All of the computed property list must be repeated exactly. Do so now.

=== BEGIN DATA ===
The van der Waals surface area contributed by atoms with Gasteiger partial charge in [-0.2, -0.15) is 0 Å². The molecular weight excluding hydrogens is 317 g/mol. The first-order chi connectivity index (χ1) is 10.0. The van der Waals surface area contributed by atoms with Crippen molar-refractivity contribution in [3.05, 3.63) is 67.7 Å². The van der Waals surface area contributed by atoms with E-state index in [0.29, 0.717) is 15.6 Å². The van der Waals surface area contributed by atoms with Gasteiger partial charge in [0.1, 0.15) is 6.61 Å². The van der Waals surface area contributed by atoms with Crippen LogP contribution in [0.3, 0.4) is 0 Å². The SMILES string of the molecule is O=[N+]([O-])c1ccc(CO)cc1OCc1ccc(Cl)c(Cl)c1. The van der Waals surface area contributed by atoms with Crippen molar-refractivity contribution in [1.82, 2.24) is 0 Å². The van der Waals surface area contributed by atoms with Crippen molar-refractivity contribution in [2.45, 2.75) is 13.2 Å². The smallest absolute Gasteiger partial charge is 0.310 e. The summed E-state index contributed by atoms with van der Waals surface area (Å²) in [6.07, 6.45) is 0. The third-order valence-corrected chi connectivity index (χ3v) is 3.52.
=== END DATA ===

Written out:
The van der Waals surface area contributed by atoms with Gasteiger partial charge in [-0.2, -0.15) is 0 Å². The molecular weight excluding hydrogens is 317 g/mol. The first-order chi connectivity index (χ1) is 10.0. The van der Waals surface area contributed by atoms with Crippen molar-refractivity contribution in [3.05, 3.63) is 67.7 Å². The van der Waals surface area contributed by atoms with E-state index in [0.29, 0.717) is 15.6 Å². The van der Waals surface area contributed by atoms with Gasteiger partial charge in [0.1, 0.15) is 6.61 Å². The van der Waals surface area contributed by atoms with Crippen LogP contribution in [0.3, 0.4) is 0 Å². The SMILES string of the molecule is O=[N+]([O-])c1ccc(CO)cc1OCc1ccc(Cl)c(Cl)c1. The van der Waals surface area contributed by atoms with Crippen molar-refractivity contribution in [1.82, 2.24) is 0 Å². The van der Waals surface area contributed by atoms with Crippen molar-refractivity contribution in [2.45, 2.75) is 13.2 Å². The smallest absolute Gasteiger partial charge is 0.310 e. The summed E-state index contributed by atoms with van der Waals surface area (Å²) in [6.07, 6.45) is 0. The third-order valence-corrected chi connectivity index (χ3v) is 3.52.